b Papa Dog's Blog: (Truthfully, She's Already More Socially Adept than I Ever Have Been)

Papa Dog's Blog

A Thing Wherein I Infrequently Write Some Stuff

Sunday, October 30, 2005

(Truthfully, She's Already More Socially Adept than I Ever Have Been)

We talk often about who Baby Dog looks like. I always say she looks like Mama Dog, because she does. The day she emerged from the womb I thought her the spit and image* of her mother. Mama Dog sees me in the baby. She says she has my eyes, my eyebrows, my hands and feet. We agree that the nose is a combination; my bridge, her nostrils. On the way home tonight from dinner at the Pirates’, Baby Dog was in a happy mood. She was making clicking noises, imitating our imitation of clopping horse feet. I looked back and she had a big, open-mouthed baby grin on her face, and smiling eyes. She looked just like a photo I have of myself as a baby, grinning that way. “She looks like me,” I said, possibly the first time I’ve ever said that out loud. “I always think she looks like me when I was a baby when she grins like that. “That’s funny,” Mama Dog said, “I always think she looks like me when I was a baby when she grins like that.

I see myself in Baby Dog more strongly through attitude than appearance. Tonight there was a moment when I was alone with Babies Dog and Pirate. I got talking to Baby Pirate, going through a picture book and asking her to identify different things in it. Socks, airplane, clown, clock, puppy. It’s the sort of thing I do with Baby Dog every day, but she’s my daughter and that’s my purpose in life. With Baby Pirate, it was just conversation. While we had our conversation, Baby Pirate and I, Baby Dog went on happily playing, absorbed in the plastic castle she’d come across. She chattered to herself and didn’t look up at us once.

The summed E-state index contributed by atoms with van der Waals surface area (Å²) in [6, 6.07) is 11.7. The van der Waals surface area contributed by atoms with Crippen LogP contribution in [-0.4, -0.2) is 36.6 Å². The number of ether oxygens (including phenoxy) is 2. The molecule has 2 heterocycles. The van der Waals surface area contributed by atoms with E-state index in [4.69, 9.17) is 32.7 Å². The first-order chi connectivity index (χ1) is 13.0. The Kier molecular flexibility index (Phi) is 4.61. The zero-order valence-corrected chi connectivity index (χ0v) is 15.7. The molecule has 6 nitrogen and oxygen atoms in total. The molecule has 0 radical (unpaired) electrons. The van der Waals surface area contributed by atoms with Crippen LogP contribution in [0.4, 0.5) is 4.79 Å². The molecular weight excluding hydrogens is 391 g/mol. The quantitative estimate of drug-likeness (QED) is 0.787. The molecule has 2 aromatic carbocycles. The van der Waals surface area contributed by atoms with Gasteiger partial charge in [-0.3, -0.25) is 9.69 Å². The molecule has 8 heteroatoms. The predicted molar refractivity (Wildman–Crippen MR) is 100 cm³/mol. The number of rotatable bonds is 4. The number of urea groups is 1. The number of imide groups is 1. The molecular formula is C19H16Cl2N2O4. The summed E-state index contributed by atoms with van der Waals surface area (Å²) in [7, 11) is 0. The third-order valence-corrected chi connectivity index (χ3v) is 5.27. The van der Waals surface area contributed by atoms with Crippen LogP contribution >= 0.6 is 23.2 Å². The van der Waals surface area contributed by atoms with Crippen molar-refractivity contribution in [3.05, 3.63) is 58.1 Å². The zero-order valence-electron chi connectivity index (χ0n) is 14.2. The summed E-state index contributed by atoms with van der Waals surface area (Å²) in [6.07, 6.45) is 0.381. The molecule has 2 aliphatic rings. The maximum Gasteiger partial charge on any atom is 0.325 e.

It struck me later that I might have been looking at myself as a baby through a time-travel telescope. I remember that so well; playing by myself, focused on the stories I told in my head, entertaining myself in the midst of whatever other activity might be going on. When I went to kindergarten, it didn’t occur to me even to try to play with the other kids. They were a redundancy. Baby Dog has that inward tendency, that focus on her own little fancies. I know it to be a mixed bag, as personality traits go. I don’t think I’d be any kind of narrative writer now if I hadn’t learned to play that way when I was a kid. But I also don’t think I would have spent so many years being a truly lonely adult if I hadn’t always been so inwardly directed. So there’s another thing to watch, and to ponder, as she grows older.
*Yes, that’s actually the original idiom.


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